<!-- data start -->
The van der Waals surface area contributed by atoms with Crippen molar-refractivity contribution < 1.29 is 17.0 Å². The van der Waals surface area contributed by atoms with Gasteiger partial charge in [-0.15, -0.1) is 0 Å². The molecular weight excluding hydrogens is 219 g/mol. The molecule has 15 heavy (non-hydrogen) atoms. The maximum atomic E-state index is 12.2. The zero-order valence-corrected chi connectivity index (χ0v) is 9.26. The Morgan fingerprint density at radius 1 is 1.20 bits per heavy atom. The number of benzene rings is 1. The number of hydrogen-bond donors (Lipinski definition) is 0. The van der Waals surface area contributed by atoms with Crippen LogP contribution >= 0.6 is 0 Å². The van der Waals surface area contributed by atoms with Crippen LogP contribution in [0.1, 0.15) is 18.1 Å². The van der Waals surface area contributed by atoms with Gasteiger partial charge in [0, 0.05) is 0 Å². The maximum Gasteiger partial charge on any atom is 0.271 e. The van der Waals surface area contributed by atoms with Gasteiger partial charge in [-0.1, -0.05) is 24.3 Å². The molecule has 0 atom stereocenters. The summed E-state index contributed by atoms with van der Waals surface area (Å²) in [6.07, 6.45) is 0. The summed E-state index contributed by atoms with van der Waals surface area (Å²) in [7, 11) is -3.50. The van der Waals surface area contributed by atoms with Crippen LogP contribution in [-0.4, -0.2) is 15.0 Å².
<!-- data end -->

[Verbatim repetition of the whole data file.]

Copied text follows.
The van der Waals surface area contributed by atoms with Crippen molar-refractivity contribution < 1.29 is 17.0 Å². The van der Waals surface area contributed by atoms with Gasteiger partial charge in [-0.15, -0.1) is 0 Å². The molecular weight excluding hydrogens is 219 g/mol. The molecule has 15 heavy (non-hydrogen) atoms. The maximum atomic E-state index is 12.2. The zero-order valence-corrected chi connectivity index (χ0v) is 9.26. The Morgan fingerprint density at radius 1 is 1.20 bits per heavy atom. The number of benzene rings is 1. The number of hydrogen-bond donors (Lipinski definition) is 0. The van der Waals surface area contributed by atoms with Crippen LogP contribution >= 0.6 is 0 Å². The van der Waals surface area contributed by atoms with Crippen LogP contribution in [0.1, 0.15) is 18.1 Å². The van der Waals surface area contributed by atoms with Gasteiger partial charge in [0, 0.05) is 0 Å². The maximum Gasteiger partial charge on any atom is 0.271 e. The van der Waals surface area contributed by atoms with Gasteiger partial charge in [-0.1, -0.05) is 24.3 Å². The molecule has 0 atom stereocenters. The summed E-state index contributed by atoms with van der Waals surface area (Å²) in [6.07, 6.45) is 0. The summed E-state index contributed by atoms with van der Waals surface area (Å²) in [7, 11) is -3.50. The van der Waals surface area contributed by atoms with Crippen LogP contribution in [-0.4, -0.2) is 15.0 Å².